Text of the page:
KR: Setbacks are a normal part of life. I expect setbacks to happen. I factor the expectation that setbacks will occur into everything I do. It means whatever I want to do will just take a little longer and little more work to get there and that’s okay. That’s part of life.
Jupilings: What is your life motto-
KR: Action leads to success. Every little step forward will get me closer to where I want to be.
Have you recently sat down and unpacked your thoughts and asked yourself: what are the things you repeatedly do that keep you from reaching your potential?
Why this question? Because how you live your life matters. How you deal with your emotions matter. For most of your life, you acquire knowledge to have a point, to set goals, and lead a meaningful life. You probe into your conscious and allow your intelligence to guide you constructively. You tap into skills & capabilities nested in you due to your education, experience, and privileges in life with its triumph and setbacks.
If your perspective is that the world is in progress, you are a firm believer in growth and advancement. Indeed, this point of view starts with self-progress. A mindset that understands positive thinking is about emotional agility and not avoidance. We all hear disturbing news, and every day there is a painful event happening in one part of the world. However, the reality is that evolutionary progress is taking place, and we are moving forward.
So, next time your enthusiasm is ebbing away, or you feel stressed, sit down to investigate your inner feelings and thoughts. Make sure to remind yourself of the dynamic of your emotions and your ability to wean off the habit of instant gratification with mindfulness techniques. (You can refer to the mindfulness series to learn about the foundations of practice).
Few points to think about:
Recognize the emotions you are facing
Label them – Upset, fear, anger…
Understand that you can step out of the unpleasant situation to gain control and re-energize
Negotiate with yourself on how to express your feelings, whether is anger or worry, at the right time and in what dosage
Re-orient yourself. This process entails deciding to act in a way that is in harmony with your rational self & values.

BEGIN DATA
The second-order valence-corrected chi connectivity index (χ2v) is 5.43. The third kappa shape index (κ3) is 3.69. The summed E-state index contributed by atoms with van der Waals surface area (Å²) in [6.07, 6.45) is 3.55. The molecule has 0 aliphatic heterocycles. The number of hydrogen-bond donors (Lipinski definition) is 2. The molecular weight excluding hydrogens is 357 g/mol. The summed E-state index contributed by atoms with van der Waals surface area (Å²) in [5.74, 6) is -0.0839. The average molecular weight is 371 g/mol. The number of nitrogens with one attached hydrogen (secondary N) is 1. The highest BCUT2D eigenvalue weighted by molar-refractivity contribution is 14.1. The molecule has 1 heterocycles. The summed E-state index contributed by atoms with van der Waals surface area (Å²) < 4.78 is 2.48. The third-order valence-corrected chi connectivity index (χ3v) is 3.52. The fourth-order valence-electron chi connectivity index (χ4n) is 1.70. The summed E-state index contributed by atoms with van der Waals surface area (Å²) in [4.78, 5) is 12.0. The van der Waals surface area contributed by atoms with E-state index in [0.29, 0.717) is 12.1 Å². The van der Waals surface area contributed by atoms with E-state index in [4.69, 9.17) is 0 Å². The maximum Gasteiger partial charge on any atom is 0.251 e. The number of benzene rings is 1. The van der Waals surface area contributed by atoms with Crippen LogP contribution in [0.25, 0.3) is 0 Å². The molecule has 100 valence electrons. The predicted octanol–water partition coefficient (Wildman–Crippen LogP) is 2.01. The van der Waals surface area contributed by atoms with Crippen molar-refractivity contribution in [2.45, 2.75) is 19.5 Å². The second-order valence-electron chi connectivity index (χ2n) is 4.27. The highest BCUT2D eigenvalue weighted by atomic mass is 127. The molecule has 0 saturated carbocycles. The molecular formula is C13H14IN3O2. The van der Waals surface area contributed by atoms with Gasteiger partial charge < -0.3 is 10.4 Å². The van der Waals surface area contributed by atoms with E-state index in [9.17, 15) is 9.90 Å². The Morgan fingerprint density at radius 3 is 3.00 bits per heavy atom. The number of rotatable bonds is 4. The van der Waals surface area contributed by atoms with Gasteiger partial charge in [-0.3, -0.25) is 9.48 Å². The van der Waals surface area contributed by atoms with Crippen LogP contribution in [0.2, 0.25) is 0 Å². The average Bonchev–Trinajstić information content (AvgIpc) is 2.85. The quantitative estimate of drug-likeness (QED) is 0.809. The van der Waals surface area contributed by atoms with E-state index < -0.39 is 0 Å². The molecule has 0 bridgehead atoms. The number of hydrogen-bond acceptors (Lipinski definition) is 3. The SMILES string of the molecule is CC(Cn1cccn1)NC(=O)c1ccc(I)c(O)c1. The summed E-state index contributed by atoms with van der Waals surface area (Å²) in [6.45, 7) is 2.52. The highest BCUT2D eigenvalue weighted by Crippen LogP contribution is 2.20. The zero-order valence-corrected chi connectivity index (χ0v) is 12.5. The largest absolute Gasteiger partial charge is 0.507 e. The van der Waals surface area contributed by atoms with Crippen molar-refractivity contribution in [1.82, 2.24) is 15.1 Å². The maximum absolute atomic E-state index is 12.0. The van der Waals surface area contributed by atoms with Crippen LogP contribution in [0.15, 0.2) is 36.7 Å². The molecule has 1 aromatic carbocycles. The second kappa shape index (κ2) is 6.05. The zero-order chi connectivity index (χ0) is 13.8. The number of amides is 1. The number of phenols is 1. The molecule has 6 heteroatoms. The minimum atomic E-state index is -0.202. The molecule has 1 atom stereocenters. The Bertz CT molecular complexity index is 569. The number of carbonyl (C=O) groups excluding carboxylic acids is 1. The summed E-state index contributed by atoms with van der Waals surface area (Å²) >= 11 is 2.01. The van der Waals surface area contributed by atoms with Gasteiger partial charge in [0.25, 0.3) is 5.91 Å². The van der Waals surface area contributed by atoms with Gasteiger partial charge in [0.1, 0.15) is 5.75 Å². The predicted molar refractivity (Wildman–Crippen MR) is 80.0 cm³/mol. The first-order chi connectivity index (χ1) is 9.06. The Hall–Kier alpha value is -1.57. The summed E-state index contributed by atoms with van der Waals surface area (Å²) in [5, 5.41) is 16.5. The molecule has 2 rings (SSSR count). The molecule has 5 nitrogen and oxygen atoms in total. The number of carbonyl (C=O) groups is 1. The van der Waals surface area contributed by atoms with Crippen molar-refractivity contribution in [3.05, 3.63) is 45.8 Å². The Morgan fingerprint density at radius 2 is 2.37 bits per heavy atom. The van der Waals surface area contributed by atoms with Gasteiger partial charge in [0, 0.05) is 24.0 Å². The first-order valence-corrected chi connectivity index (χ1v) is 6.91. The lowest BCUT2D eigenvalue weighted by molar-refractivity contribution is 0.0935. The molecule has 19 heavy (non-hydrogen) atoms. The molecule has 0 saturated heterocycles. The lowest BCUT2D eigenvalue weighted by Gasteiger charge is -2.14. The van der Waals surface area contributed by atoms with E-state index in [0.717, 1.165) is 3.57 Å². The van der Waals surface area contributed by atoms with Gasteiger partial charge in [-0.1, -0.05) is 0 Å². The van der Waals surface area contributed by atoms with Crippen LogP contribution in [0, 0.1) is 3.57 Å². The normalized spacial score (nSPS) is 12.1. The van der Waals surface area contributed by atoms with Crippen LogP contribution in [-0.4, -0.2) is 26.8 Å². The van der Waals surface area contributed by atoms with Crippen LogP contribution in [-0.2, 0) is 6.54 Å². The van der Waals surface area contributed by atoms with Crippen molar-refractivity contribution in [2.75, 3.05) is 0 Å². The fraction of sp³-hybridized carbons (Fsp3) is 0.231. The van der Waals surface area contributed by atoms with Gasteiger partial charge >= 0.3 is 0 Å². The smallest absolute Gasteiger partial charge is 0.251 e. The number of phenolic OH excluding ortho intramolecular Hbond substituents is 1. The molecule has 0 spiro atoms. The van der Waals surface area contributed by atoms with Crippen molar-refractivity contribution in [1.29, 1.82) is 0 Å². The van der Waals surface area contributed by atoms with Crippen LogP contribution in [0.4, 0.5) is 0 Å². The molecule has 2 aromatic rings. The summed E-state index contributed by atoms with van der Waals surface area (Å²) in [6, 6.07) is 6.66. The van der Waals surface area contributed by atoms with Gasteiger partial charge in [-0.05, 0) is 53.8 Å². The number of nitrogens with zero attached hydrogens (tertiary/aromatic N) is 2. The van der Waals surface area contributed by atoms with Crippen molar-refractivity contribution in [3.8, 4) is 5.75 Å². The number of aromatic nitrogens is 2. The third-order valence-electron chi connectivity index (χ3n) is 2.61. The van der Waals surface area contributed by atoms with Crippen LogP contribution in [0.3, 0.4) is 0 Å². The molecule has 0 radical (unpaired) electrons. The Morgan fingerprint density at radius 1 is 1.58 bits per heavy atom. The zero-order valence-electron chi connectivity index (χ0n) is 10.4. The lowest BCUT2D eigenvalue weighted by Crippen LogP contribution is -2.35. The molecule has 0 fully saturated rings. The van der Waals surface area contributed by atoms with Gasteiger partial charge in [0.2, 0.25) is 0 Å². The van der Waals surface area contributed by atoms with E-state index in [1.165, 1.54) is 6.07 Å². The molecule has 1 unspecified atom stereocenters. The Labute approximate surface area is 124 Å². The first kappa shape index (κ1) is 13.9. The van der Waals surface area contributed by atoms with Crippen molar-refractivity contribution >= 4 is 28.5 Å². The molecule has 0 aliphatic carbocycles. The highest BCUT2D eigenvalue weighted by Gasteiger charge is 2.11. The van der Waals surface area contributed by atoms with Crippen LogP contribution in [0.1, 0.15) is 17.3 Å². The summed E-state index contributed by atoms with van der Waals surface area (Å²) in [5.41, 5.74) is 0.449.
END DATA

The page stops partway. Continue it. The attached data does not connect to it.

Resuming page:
Align your behavior with your goal and detach your intention from ego
Use your imagination for the best outcome.
It is crucial to control your emotions before taking any initiative as your best judgment is unavailable when you are boiling with anger or scared.
Remember that you choose a path of stagnation that will lead to depression or the sweet sake of manifesting yourself congruently with your potentials and powerful, capable self.
Are you feeling stressed out? Are you facing challenges? Are you having negative thoughts about how things are going? Do you have a poor body image that affects how you present yourself?
Next time you are riding on the negativity rollercoaster, notice the mindless chatter that is taking over your cognitive reasoning. Recognize that tension and anxiety are the sources that are stirring up the useless inner voice that signals destructive criticism. This negativity is unrealistic, and if it is not challenged, it will consume your health, your immune system and turn you into a self-absorbed toxic person who is unaware of the world around them. So be aware!
Introspection and shifting your mindset to a positive state can be achieved through myriads of ways. There are lots of self-help books, treatments, training, and the list goes on. However, it is possible to remedy the way we feel at any moment of the day! You can control the rush of negative thoughts and tensions in the heat of the moment by shifting your focus to your heart’s physiology.
Dr. Alan Watkins, a leadership expert, neuroscientist & CEO of Complete Coherence, explains that we can balance our emotions by controlling our breath. He further points out the connection between the optimum level of our performance and our physiology. Therefore, to reach our “A game,” we need to get a grip of our different psychological and physical layers:
Performance – To be at our best, we need to change our behavior.
Behaviour – To change our behavior, we have to change the way we think.
Thoughts – Our feelings influence our thoughts.
Feelings – Our feelings are the awareness of our emotions.
Emotions – Emotion is the energy in motion from all the streams of data,
Physiology – Streams of data produced by functions and mechanism within our body,
Therefore, in a stressful situation, practicing rhythmic and smooth breathing to regain a coherent heart rate pattern allows the flow of data in our body to function without a blockage. Due to our ancient survival instinct, our frontal lobe shuts off as the time intervals’ variation between the heartbeats increases. Once you master the smooth and rhythmic breathing, you have set the ground to gain control over the fabric of your mind. As a result, the mixed self-help efforts or developmental training exerted on those psychological layers will help you stay alert and energetic to give your best. Only with practice, in an anxious state, you can steer your heart rate variability to an ideal pace so that your brain regains its clarity. The emphasis should be to breathe in measured, regular, and smooth intervals to have a coherent heart rate pattern.
Now that you are aware of the connections and most importantly, you have the elixir of control, next time you are restless and on edge, you know precisely what to do: zoom out of the negative perception of your body or mind and zoom in to your heart and breathing rhythm.
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Featured image courtesy of Hitchhiker’s Guide to the galaxy Marvin